genetic information nondiscrimination act

Genetic Counselors have been asked many times by patients, what happens if I do genetic testing and it shows I have a genetic condition? Can I lose my job? Health Insurance? Will I still be treated appropriately by doctors? There are many valid questions that come with the decision to pursue genetic testing. Sometimes a person pursues a genetic test to determine if they will develop disease at some point in their lives, while others are tested to determine the cause of the disease they already have. Either way, there are laws that protect against genetic discrimination, most importantly, the Genetic Information Nondiscrimination Act.

Can You Be Discriminated Against if You Pursue Genetic Testing?

The Genetic Information Nondiscrimination Act (GINA) of 2008 protects Americans from discrimination based on their genetic information. This applies to several areas of an American’s life. Title I of GINA through a series of already placed Acts, including the Health Insurance Portability and Accountability Act of 1996 (HIPPA), prohibits health insurers from genetic discrimination. Specifically, health insurance companies cannot use genetic information to determine if a person qualifies for their health insurance, what that person’s policy covers for medical care, or how much their insurance will cost. In addition, health insurance companies cannot request that a person pursues genetic testing or any other family members to make these types of decisions. The law defines genetic information as family medical history, diagnosed disease in family members, and any genetic tests performed in the family.

It is important to note that there are some limitations to Title I of GINA. While this law applies to private health insurance companies and government health insurance, the U.S. Military’s TRICARE insurance program has more limited protection under GINA. In addition, GINA’s health insurance protections do not cover long-term disability insurance and life insurance. If a person is contemplating the option of pursuing genetic testing, especially testing that could indicate an increased risk to develop disease during their lifetime, it is important to have life insurance and long-term disability insurance policies in place prior to pursuing genetic testing, because GINA does not protect a person with these types of policies. Discussing these issues and options with a genetic counselor can better enable a person to have all of the information necessary to make these difficult decisions.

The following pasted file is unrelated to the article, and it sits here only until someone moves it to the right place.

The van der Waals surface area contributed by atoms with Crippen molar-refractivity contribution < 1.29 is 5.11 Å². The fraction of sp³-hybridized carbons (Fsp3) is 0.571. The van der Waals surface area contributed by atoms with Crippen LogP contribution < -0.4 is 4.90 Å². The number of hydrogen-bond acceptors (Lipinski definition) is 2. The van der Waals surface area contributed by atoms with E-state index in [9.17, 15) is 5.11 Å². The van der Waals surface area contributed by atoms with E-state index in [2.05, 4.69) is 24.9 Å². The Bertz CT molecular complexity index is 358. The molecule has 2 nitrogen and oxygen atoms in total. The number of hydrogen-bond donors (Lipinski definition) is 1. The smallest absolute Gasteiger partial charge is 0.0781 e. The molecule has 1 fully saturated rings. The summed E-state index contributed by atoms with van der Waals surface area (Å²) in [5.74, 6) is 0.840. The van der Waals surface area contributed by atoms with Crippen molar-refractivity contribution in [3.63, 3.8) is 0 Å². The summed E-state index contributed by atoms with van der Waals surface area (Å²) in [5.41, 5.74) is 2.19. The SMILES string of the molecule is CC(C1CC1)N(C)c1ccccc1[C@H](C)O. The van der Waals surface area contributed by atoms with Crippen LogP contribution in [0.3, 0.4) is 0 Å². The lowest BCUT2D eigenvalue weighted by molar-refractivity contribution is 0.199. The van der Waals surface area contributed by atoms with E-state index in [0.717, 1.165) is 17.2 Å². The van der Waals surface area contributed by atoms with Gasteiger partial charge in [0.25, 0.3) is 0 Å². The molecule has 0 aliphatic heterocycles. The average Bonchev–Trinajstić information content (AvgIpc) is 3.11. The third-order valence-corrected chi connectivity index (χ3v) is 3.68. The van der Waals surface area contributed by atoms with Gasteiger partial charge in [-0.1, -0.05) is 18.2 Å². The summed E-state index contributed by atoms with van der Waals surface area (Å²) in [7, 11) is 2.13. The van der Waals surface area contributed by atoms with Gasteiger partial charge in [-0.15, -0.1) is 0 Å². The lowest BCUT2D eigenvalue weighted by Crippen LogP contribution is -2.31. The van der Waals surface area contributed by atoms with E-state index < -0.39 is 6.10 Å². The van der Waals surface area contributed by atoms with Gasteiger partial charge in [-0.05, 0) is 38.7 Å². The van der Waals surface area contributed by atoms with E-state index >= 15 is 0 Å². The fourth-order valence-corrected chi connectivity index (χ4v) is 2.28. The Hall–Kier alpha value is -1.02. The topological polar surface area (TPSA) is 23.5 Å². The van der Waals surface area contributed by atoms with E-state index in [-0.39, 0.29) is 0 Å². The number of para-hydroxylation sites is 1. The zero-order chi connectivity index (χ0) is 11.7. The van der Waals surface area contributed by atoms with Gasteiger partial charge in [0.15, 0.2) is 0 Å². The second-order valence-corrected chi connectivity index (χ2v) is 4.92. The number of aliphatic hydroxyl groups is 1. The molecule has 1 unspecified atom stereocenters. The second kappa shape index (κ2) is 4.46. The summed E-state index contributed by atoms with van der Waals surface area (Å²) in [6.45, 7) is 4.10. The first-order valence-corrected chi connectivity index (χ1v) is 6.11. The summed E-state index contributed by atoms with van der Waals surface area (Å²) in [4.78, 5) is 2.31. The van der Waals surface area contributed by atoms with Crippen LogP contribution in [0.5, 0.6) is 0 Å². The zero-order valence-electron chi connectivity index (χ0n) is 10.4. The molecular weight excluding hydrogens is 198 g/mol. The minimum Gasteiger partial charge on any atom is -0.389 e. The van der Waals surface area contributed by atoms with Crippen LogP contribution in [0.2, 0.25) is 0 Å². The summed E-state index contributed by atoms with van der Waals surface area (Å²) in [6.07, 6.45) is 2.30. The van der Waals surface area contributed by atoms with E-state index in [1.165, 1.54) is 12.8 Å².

Equal Employment & the Genetic Information Nondiscrimination Act

Title II of GINA is implemented by the Equal Employment Opportunity Commission and prevents employers from using genetic information to make decisions about an employee in terms of firing, hiring, promotions, pay, or job assignments. Employers also can’t require an employee to pursue genetic testing or give an employer genetic information about themselves. This portion of GINA took effect on January 10, 2011. Title II of GINA does not apply to the U.S. Military and does not apply to employers with fewer than 15 employees.

A scenario in which it would be important to know about GINA and what rights a person has is if a person meets with a genetic counselor because of a strong family history of breast and ovarian cancer. Let’s say a person has multiple family members who have been diagnosed with breast cancer in their 30s, and several family members who have passed away from a diagnosis of ovarian cancer. There would be a strong suspicion of this person or a family member to have a gene mutation in a breast cancer gene that places them at high risk for breast and/or ovarian cancer throughout their life. Regardless if the person meeting with the genetic counselor has a diagnosis of cancer or not, prior to genetic testing it is important to discuss GINA and their rights, including the option of pursuing life and long-term disability insurance prior to genetic testing. If the person does have a gene mutation that places them at high risk for cancer, his or her family members also have the right to understand GINA and discuss their options prior to pursuing genetic testing.


Questions about Genetic Testing or Genetic Counseling?

If you are interested in pursuing genetic testing or discussing GINA and your options, please contact AT-GC to meet with a genetic counselor.


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